Yesterday was gorgeous. You can't beat South Dakota when the weather's fine, and yesterday certainly qualified, especially for January. Life, as it often does, scotched my afternoon plans, (isn't there a saying that life's what happens while you're making plans?) in that I didn't actually get to spend as much time with the ponies as I wanted, but I did get out to the farm in the daylight at least, and with a few minutes to spare for enjoying.
It was nearly 40', no wind, and lots of sun - just lovely. In spite of all the clamor and commotion sweeping the nation as Obama took his oath of office, the ponies were completely undisturbed.
When I pulled up and parked G was moving ewe-new lamb pairs & trios - lots of twins this year, as always - from barn to barn, and the baa-ing and bleating was echoing off the buildings. Outside, the market lambs were bolting crazily about in their lot in celebration of whatever sheep celebrate, and the older new lambs were hopping here and there, anxious mommas close behind.
The horses were unfazed by that noise, either.
Thunder was stretched out flat, sunning, and three of the others were curled up like dogs, noses resting just barely to the ground. Two more were perfect four-poster-ponies, eyes hazy and ears lax enjoying the afternoon warmth. The remaining two were picking half-heartedly at the hay bale, hipshot and lazy. I almost hated to interrupt their afternoon siesta. And I wish I'd remembered to tuck the camera in my pocket.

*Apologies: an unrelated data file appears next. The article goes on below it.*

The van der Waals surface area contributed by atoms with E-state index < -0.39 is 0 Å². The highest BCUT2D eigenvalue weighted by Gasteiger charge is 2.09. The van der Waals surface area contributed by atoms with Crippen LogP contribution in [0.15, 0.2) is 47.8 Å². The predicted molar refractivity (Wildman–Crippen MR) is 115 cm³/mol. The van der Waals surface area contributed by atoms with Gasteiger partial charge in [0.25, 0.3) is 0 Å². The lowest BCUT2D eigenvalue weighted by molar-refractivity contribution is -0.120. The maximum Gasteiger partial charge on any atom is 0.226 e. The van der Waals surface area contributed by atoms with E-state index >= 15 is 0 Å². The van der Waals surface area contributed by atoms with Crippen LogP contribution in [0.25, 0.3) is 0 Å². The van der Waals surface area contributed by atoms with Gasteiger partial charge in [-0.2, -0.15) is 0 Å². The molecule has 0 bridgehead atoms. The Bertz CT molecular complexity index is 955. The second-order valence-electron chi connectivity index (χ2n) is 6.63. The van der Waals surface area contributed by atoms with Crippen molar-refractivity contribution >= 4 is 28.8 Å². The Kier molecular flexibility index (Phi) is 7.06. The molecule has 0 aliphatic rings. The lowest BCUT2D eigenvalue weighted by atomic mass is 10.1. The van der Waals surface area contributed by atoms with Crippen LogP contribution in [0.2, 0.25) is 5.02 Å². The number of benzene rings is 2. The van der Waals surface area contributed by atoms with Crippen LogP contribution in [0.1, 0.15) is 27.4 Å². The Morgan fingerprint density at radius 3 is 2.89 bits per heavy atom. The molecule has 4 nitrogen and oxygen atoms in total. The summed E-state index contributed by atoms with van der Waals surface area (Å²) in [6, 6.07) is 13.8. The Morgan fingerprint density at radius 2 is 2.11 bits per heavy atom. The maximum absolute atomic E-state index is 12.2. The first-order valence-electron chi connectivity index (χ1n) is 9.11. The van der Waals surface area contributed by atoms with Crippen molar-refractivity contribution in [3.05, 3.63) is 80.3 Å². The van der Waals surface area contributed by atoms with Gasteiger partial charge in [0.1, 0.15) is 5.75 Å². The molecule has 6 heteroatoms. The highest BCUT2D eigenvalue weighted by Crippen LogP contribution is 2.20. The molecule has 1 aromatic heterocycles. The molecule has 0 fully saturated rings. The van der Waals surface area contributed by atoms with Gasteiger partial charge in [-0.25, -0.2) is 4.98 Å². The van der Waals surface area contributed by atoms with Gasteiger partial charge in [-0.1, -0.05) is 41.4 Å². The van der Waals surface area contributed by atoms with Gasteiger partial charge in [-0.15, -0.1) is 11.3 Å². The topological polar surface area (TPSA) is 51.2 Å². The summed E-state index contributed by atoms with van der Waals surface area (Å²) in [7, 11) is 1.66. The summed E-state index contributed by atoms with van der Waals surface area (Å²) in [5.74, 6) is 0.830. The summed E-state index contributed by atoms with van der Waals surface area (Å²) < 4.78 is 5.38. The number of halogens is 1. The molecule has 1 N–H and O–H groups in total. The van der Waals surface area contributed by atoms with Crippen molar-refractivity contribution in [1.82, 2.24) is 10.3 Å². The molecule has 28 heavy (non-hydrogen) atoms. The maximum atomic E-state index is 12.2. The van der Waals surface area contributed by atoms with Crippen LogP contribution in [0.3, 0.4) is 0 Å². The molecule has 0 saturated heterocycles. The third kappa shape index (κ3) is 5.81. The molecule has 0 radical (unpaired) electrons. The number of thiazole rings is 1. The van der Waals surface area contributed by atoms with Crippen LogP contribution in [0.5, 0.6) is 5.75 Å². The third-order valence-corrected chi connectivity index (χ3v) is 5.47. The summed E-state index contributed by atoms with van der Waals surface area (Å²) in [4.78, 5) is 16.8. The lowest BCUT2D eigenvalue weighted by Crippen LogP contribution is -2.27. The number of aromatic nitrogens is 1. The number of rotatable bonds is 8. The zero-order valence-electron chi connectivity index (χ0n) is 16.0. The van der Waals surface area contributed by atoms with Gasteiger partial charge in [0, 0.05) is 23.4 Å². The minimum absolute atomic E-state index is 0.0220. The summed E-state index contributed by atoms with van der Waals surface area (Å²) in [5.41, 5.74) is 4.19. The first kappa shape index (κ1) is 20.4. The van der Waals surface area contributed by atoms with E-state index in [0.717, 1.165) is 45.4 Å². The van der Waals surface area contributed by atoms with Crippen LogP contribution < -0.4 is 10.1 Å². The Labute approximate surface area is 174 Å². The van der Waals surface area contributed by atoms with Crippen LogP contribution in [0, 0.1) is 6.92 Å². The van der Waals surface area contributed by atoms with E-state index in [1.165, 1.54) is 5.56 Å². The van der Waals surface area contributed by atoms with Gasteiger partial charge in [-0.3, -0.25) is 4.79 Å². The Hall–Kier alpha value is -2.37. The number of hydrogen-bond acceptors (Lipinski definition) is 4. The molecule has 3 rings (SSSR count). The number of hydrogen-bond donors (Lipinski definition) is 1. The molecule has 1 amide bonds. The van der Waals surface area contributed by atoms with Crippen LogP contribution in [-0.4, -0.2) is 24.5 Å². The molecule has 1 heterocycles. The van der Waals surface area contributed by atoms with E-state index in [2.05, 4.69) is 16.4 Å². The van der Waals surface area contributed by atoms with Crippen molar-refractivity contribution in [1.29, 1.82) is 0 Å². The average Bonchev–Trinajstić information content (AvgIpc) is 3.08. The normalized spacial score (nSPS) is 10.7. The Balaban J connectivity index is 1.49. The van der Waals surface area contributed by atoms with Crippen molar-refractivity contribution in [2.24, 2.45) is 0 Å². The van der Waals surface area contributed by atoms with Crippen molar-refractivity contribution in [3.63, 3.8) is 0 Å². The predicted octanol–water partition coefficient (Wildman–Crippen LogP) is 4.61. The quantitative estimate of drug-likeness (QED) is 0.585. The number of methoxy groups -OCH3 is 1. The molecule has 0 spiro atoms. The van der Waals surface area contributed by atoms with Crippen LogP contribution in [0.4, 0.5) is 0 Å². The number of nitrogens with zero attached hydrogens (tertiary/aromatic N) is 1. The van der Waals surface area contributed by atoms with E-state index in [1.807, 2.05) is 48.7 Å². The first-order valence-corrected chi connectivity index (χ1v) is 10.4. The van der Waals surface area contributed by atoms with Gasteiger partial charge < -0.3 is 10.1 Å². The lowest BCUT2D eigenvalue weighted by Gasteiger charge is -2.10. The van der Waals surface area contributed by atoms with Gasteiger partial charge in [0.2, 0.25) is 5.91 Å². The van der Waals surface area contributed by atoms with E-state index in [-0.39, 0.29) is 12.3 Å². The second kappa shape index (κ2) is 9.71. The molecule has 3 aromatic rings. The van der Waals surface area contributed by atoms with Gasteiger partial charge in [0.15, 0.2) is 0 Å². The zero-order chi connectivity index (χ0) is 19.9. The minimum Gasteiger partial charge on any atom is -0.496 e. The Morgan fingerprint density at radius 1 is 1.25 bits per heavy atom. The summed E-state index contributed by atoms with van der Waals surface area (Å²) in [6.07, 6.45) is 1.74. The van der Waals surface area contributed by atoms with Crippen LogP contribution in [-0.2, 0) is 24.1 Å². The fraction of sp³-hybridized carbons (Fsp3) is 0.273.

I had two whole hours before I had to get home and changed and back to work, and I figured I might as well enjoy them.
Since it takes an hour to grain and spread hay when I hurry, I had 60 whole minutes of time to play. It would have been great to grab Sunny and make tracks through some of the virgin pasture snow, and maybe tomorrow, when I will have the whole afternoon, I'll do just that.
But they all needed brushing - especially the ones who'd been laying down - and and de-haying (they get hay in the ODDEST places) and I wanted to get the lot raked while everything was still a bit softer and easier to move.
By the time I'd spread hay and brushed two, I'd shed my winter jacket and gloves, and was down to just my sweatshirt & vest. What a treat!